Andy, I suspect you're right, although I have to say that liturgical doesn't automatically equal T (or logical, cut and dried, "buttoned-down"). There's plenty of room for F types in liturgical traditions! (At least, in the ones I'm familiar with - Lutheran, Roman Catholic and Episcopalian.)

Very true. I am a strong F, and I attend an Anglican church. Granted, my particular congregation isn't high liturgy (we're an upstart AMiA church), but it does hold to the traditional mold of the Anglican service. I find it immensely satisfying. I sometimes think it's unfortunate that feelers get tagged as exclusively "emotional", and thinkers get tagged as exclusively "analytical". Even as a strong F, I am not effusively emotional in most situations. I actually appreciate the liturgy of my church, as it allows me a sense of order and quietness (which admittedly may also have something to do with my introversion). Even more, as a feeler, I have a well-developed sense of when something is truly emotional, and when I'm being manipulated, and in that sense, as a feeler, I cringe at the contrived sentimentality that predominates the approach to liturgy in many evangelical churches.

And - as far as I understand it - even the apparent dichotomy between T and F is much more nuanced that it might seem at 1st glance. Everyone's a mixture of both; isn't the Myers-Briggs more about seeing which traits (and not just "thinking" v. "feeling") are predominant in a given individual?

Yes. What's more, I find it frustrating that people polarize feelers from being "reasoning" people, and thinkers from being "emotional" people. The T/F scale measures decision-making, not emotional access or expression. It divides between decisions made through the lens of values, and decisions made through the lens of data. Hypothetical argument: A third party says something naive or incorrect. The feeler may choose to say nothing so as to avoid embarrassing the individual in question, but it doesn't mean that there wasn't a logical weighing of the variables in the situation at hand, so as to come to that decision. Conversely, a thinker may point out the error of the individual's comment, so as to put right what was logically left as a mistake in the air; but it doesn't mean that the thinker had no emotional investment in the making of that decision, and to the contrary, may feel that he is, in good will, doing the third party a favor.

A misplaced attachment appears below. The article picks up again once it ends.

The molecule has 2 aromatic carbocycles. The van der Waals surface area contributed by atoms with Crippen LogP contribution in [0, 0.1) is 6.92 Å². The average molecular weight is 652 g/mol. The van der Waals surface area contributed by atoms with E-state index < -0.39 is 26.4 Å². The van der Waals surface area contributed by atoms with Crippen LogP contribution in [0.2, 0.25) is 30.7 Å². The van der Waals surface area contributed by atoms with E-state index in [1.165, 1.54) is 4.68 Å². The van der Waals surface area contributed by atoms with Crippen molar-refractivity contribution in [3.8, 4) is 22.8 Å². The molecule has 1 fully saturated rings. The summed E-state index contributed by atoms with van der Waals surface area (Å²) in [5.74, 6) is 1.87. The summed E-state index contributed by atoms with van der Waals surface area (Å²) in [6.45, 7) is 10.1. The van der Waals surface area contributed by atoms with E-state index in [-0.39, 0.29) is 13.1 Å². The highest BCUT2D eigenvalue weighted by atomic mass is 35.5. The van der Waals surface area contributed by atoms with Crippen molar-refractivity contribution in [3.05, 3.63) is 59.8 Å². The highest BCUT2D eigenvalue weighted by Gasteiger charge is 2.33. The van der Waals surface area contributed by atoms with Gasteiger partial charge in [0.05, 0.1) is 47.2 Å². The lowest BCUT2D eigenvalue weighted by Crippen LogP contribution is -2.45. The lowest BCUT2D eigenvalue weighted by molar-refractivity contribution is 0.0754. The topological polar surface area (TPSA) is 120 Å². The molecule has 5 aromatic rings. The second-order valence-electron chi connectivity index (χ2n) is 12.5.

The thinker/feeler paradigm, both in the MBTI context and apart from it, has been over-simplified, especially in the church, and has been used as a tool through which to affirm old stereotypes of male/female approach to worship in the church. Unfortunately, the statistical fact (though probably now outdated) that 75% of men are thinkers and 75% of woman are feelers, even if true, has been muddled with a false polarization between emotion, and the lack thereof. I think that there are a lot of "ghosts" in the evangelical psyche coming from dangerously unqualified statistics like the one above, and whole ideologies are built on that (and liturgical structures, no less!).

Edited by Joel C

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Greg P   
How do you "read" those passages that imply that it is good, proper, and beyond question that christians meet together, commune together, restore their relationship and communication with God together even as they are expected to do most of this outside the group as well?
I read those passages probably the exact same way that you do, Rich. I don't reject any of those things you find "good and proper". I simply reject the notion that joining a denominational club is the sole way to access those benefits.

How is this rightly done? How can not getting together be squared with a tradition confirmed and embraced by both Testaments?
I'm not sure. I personally enjoy "getting together" with my christian friends and do it as often as i can. No forsaking of the assembly for me, brother. However, I will not join another local Sunday Chapter at this stage of my life; not yours, not anyones. I have no real venom, only mild irritation and occasional revulsion for those kinds of affairs. Edited by Greg P